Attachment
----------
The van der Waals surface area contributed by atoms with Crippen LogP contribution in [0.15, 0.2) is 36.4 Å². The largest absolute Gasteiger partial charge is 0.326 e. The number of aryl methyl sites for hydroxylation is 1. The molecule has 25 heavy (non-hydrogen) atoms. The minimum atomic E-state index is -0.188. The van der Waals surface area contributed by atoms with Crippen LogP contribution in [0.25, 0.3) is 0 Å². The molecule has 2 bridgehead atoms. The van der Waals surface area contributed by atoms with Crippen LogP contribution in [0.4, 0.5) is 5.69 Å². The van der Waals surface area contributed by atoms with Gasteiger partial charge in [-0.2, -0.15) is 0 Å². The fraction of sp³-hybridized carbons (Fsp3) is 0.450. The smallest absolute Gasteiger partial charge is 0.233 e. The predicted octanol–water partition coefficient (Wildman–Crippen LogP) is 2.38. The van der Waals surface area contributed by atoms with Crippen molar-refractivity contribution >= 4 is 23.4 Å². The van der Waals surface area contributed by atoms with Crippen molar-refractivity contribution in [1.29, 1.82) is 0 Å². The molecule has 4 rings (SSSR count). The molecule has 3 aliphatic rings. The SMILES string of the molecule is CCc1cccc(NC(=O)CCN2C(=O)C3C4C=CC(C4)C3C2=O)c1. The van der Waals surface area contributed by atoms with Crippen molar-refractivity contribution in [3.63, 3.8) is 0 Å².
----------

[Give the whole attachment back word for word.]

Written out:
The van der Waals surface area contributed by atoms with Crippen LogP contribution in [0.15, 0.2) is 36.4 Å². The largest absolute Gasteiger partial charge is 0.326 e. The number of aryl methyl sites for hydroxylation is 1. The molecule has 25 heavy (non-hydrogen) atoms. The minimum atomic E-state index is -0.188. The van der Waals surface area contributed by atoms with Crippen LogP contribution in [0.25, 0.3) is 0 Å². The molecule has 2 bridgehead atoms. The van der Waals surface area contributed by atoms with Crippen LogP contribution in [0.4, 0.5) is 5.69 Å². The van der Waals surface area contributed by atoms with Gasteiger partial charge in [-0.2, -0.15) is 0 Å². The fraction of sp³-hybridized carbons (Fsp3) is 0.450. The smallest absolute Gasteiger partial charge is 0.233 e. The predicted octanol–water partition coefficient (Wildman–Crippen LogP) is 2.38. The van der Waals surface area contributed by atoms with Crippen molar-refractivity contribution >= 4 is 23.4 Å². The van der Waals surface area contributed by atoms with Crippen molar-refractivity contribution in [1.29, 1.82) is 0 Å². The molecule has 4 rings (SSSR count). The molecule has 3 aliphatic rings. The SMILES string of the molecule is CCc1cccc(NC(=O)CCN2C(=O)C3C4C=CC(C4)C3C2=O)c1. The van der Waals surface area contributed by atoms with Crippen molar-refractivity contribution in [3.63, 3.8) is 0 Å².